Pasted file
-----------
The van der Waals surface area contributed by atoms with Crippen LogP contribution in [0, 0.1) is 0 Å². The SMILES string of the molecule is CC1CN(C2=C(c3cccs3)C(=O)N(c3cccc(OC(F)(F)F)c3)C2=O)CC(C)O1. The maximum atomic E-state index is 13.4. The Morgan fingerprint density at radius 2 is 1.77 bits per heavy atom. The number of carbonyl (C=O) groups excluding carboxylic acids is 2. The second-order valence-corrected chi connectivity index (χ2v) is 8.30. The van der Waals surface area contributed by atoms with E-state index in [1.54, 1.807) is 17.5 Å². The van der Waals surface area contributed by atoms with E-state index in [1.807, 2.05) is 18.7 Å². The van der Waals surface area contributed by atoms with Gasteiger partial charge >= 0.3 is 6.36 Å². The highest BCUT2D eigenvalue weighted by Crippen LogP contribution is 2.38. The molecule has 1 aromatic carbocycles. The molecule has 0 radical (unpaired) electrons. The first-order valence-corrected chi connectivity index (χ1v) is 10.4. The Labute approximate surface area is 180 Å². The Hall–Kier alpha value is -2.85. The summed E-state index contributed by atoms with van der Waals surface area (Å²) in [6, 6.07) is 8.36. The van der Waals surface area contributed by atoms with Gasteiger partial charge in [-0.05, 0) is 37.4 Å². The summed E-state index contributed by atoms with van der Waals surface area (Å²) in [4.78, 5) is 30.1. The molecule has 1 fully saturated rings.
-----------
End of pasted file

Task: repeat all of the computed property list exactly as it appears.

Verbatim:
The van der Waals surface area contributed by atoms with Crippen LogP contribution in [0, 0.1) is 0 Å². The SMILES string of the molecule is CC1CN(C2=C(c3cccs3)C(=O)N(c3cccc(OC(F)(F)F)c3)C2=O)CC(C)O1. The maximum atomic E-state index is 13.4. The Morgan fingerprint density at radius 2 is 1.77 bits per heavy atom. The number of carbonyl (C=O) groups excluding carboxylic acids is 2. The second-order valence-corrected chi connectivity index (χ2v) is 8.30. The van der Waals surface area contributed by atoms with E-state index in [1.54, 1.807) is 17.5 Å². The van der Waals surface area contributed by atoms with E-state index in [1.807, 2.05) is 18.7 Å². The van der Waals surface area contributed by atoms with Gasteiger partial charge >= 0.3 is 6.36 Å². The highest BCUT2D eigenvalue weighted by Crippen LogP contribution is 2.38. The molecule has 1 aromatic carbocycles. The molecule has 0 radical (unpaired) electrons. The first-order valence-corrected chi connectivity index (χ1v) is 10.4. The Labute approximate surface area is 180 Å². The Hall–Kier alpha value is -2.85. The summed E-state index contributed by atoms with van der Waals surface area (Å²) in [6, 6.07) is 8.36. The van der Waals surface area contributed by atoms with Gasteiger partial charge in [-0.05, 0) is 37.4 Å². The summed E-state index contributed by atoms with van der Waals surface area (Å²) in [4.78, 5) is 30.1. The molecule has 1 fully saturated rings.